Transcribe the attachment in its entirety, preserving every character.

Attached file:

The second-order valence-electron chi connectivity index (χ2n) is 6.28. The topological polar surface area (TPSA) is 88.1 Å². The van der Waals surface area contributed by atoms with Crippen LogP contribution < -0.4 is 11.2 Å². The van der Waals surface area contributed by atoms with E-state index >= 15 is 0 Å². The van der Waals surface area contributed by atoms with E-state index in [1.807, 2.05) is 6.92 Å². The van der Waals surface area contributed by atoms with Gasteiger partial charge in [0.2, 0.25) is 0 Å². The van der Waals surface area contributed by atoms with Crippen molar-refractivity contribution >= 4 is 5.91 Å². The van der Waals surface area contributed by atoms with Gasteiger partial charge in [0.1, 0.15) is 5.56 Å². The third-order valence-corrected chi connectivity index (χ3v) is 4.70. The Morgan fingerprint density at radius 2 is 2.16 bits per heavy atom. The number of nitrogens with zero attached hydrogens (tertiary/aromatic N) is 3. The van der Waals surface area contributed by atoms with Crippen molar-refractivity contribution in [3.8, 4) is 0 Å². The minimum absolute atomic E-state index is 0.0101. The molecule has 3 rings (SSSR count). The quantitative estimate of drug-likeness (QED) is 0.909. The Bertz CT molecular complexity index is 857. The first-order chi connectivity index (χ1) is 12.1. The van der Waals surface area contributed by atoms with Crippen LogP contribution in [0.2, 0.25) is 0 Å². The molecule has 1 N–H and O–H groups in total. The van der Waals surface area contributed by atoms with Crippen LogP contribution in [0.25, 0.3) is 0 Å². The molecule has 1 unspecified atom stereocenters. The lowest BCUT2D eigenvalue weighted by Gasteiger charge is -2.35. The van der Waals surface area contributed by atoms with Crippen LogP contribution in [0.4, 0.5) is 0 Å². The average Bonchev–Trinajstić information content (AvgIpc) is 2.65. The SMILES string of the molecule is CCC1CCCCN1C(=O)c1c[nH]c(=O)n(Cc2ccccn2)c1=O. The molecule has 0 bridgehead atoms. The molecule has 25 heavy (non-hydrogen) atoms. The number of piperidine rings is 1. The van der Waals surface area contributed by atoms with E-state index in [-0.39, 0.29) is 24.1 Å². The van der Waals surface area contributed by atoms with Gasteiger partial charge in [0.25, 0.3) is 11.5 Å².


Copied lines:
The second-order valence-electron chi connectivity index (χ2n) is 6.28. The topological polar surface area (TPSA) is 88.1 Å². The van der Waals surface area contributed by atoms with Crippen LogP contribution < -0.4 is 11.2 Å². The van der Waals surface area contributed by atoms with E-state index >= 15 is 0 Å². The van der Waals surface area contributed by atoms with E-state index in [1.807, 2.05) is 6.92 Å². The van der Waals surface area contributed by atoms with Gasteiger partial charge in [0.2, 0.25) is 0 Å². The van der Waals surface area contributed by atoms with Crippen molar-refractivity contribution >= 4 is 5.91 Å². The van der Waals surface area contributed by atoms with Gasteiger partial charge in [0.1, 0.15) is 5.56 Å². The third-order valence-corrected chi connectivity index (χ3v) is 4.70. The Morgan fingerprint density at radius 2 is 2.16 bits per heavy atom. The number of nitrogens with zero attached hydrogens (tertiary/aromatic N) is 3. The van der Waals surface area contributed by atoms with Crippen molar-refractivity contribution in [3.8, 4) is 0 Å². The minimum absolute atomic E-state index is 0.0101. The molecule has 3 rings (SSSR count). The quantitative estimate of drug-likeness (QED) is 0.909. The Bertz CT molecular complexity index is 857. The first-order chi connectivity index (χ1) is 12.1. The van der Waals surface area contributed by atoms with Crippen LogP contribution in [0.2, 0.25) is 0 Å². The molecule has 1 N–H and O–H groups in total. The van der Waals surface area contributed by atoms with Crippen LogP contribution in [0.25, 0.3) is 0 Å². The molecule has 1 unspecified atom stereocenters. The lowest BCUT2D eigenvalue weighted by Gasteiger charge is -2.35. The van der Waals surface area contributed by atoms with Crippen LogP contribution in [0.4, 0.5) is 0 Å². The average Bonchev–Trinajstić information content (AvgIpc) is 2.65. The SMILES string of the molecule is CCC1CCCCN1C(=O)c1c[nH]c(=O)n(Cc2ccccn2)c1=O. The molecule has 0 bridgehead atoms. The molecule has 25 heavy (non-hydrogen) atoms. The number of piperidine rings is 1. The van der Waals surface area contributed by atoms with E-state index in [-0.39, 0.29) is 24.1 Å². The van der Waals surface area contributed by atoms with Gasteiger partial charge in [0.25, 0.3) is 11.5 Å².